The Los Lunas Inscription is an abridged version of the Decalogue or Ten Commandments, carved into the flat face of a large boulder resting on the side of Hidden Mountain, near Los Lunas, New Mexico, about 35 miles south of Albuquerque. The language is Hebrew, and the script is the Old Hebrew alphabet, with a few Greek letters mixed in. See Cline (1982), Deal (1984), Stonebreaker (1982), Underwood (1982), and/or Neuhoff (1999) for transcriptions and translation, and Deal (1984) for discussion and photographs of the setting.
George Moorehouse (1985), a professional geologist, indicates that the boulder is of the same basalt as the cap of the mesa. He estimates its weight at 80 to 100 tons, and says it has moved about 2/3 of the distance from the mesa top to the valley floor since it broke off. The inscription is tilted about 40 degrees clockwise from horizontal, indicating that the stone has settled or even moved from its position at the time it was inscribed. (The above photograph was taken with a tilted camera.)
In 1996, Prof. James D. Tabor of the Dept. of Religious Studies, University of North Carolina – Charlotte, interviewed Professor Frank Hibben, a local historian and retired archaeologist from the University of New Mexico, “who is convinced that the inscription is ancient and thus authentic. He reports that he first saw the text in 1933. At the time it was covered with lichen and patination and was hardly visible. He was taken to the site by a guide who had seen it as a boy, back in the 1880s.” (Tabor 1997) At present the inscription itself is badly chalked and scrubbed up. However, Moorehouse compares the surviving weathering on the inscription to that on a nearby modern graffito dating itself to 1930. He concludes that the Decalogue inscription is clearly many times older than this graffito, and that 500 to 2000 years would not be an unreasonable estimate of its age.
The inscription uses Greek tau, zeta, delta, and kappa (reversed) in place of their Hebrew counterparts taw, zayin, daleth, and caph, indicating a Greek influence, as well as a post-Alexandrian date, despite the archaic form of aleph used. The letters yodh, qoph, and the flat-bottomed shin have a distinctively Samaritan form, suggesting that the inscription may be Samaritan in origin. See Lidzbarski (1902), Purvis (1968).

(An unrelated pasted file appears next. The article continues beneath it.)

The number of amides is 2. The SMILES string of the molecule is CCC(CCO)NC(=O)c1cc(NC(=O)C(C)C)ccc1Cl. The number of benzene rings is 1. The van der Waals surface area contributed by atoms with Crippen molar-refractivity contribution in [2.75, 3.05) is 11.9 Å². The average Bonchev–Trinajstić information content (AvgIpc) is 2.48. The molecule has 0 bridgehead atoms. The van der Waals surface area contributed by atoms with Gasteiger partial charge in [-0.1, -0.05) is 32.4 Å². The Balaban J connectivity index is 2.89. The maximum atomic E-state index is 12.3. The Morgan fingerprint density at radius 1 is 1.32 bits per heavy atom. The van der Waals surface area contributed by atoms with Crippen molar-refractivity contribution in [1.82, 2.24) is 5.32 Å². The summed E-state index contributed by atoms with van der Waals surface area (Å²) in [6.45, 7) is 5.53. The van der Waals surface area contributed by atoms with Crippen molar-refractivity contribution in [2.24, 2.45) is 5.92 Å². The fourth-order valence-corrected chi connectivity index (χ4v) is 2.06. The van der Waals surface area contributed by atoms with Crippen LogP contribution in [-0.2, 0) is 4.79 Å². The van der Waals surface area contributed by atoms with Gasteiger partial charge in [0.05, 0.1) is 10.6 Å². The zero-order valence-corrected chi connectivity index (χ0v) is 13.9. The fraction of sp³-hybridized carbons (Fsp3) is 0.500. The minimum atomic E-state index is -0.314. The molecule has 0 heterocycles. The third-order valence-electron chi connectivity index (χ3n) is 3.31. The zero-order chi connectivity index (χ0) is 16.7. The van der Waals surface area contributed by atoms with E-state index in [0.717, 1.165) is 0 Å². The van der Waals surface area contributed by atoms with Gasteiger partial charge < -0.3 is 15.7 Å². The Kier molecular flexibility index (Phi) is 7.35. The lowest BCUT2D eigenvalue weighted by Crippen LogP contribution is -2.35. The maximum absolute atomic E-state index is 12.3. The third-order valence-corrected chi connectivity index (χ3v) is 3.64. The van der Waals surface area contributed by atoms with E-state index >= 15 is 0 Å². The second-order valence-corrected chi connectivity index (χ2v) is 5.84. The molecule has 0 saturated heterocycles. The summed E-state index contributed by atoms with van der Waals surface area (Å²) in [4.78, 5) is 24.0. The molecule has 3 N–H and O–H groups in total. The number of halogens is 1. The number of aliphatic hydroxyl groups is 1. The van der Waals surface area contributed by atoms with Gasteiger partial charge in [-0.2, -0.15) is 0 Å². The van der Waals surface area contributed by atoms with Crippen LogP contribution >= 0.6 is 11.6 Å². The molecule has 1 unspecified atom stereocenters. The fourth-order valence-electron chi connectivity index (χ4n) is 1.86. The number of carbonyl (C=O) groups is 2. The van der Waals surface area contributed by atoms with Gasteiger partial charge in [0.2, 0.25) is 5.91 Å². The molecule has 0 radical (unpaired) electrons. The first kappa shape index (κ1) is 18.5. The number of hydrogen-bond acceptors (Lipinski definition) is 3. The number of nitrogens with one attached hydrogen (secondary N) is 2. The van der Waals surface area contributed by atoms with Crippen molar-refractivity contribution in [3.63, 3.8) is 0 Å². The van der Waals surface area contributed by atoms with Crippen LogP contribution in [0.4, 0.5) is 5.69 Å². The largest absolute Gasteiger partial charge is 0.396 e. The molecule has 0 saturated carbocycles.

Cyrus Gordon (1995) proposes that the Los Lunas Decalogue is in fact a Samaritan mezuzah. The familiar Jewish mezuzah is a tiny scroll placed in a small container mounted by the entrance to a house. The ancient Samaritan mezuzah, on the other hand, was commonly a large stone slab placed by the gateway to a property or synagogue, and bearing an abridged version of the Decalogue. Gordon points out that prosperous Samaritan shipowners were known to live in Greek communities at the time of Theodosius I circa 390 A.D., and proposes that the most likely age of the Los Lunas inscription is the Byzantine period.
If Los Lunas is indeed a Byzantine Samaritan inscription, it may be significant that the sixth century historian Procopius reports that the Byzantine Emperor Justinian I (r. 527-565 A.D.) undertook a massive persecution of the Samaritans in particular, which
… threw Palestine into an indescribable turmoil. Those, indeed, who lived in my own Caesarea and in the other cities, deciding it silly to suffer harsh treatment over a ridiculous trifle of dogma, took the name of Christians in exchange for the one they had borne before, by which precaution they were able to avoid the perils of the new law. …. The country people, however, banded together and determined to take arms against the Emperor … For a time they held their own against the imperial troops; but finally, defeated in battle, were cut down, together with their leader. Ten myriads [100,000] of men are said to have perished in this engagement, and the most fertile country on earth thus became destitute of farmers. ( Chapter 11, and in particular screens 52-54.)
Procopius elsewhere states that Justinian was responsible for the deaths of no less than three trillion (sic!) persons, so perhaps his estimate that 100,000 Samaritans were killed in this uprising may be a little inflated. Nevertheless, a persecution such as this, and perhaps this very one, may have been the impetus behind the Los Lunas Inscription. Pummer (1987, p. 4) reports that the uprising in question occurred in 529 A.D., and that “after the Muslim conquest of Palestine from 634 A.D. on, the Samaritan swere reduced even further in their numbers through massacres and conversions. Particularly under the Abbasids [750-1258 A.D.] their sufferings increased greatly.” Although the Samaritans have survived into the 21st century, they were clearly more numerous and prosperous in the first millenium A.D. than the second.
Further evidence of a Hellenistic or Byzantine influence on Los Lunas is provided by Skupin (1989). He analyzes the orthographic errors of the Los Lunas text itself, and concludes that it appears to have been written by a person whose primary language was Greek, who had a secondary, but verbal, comprehension of Hebrew. He writes of the inscriber,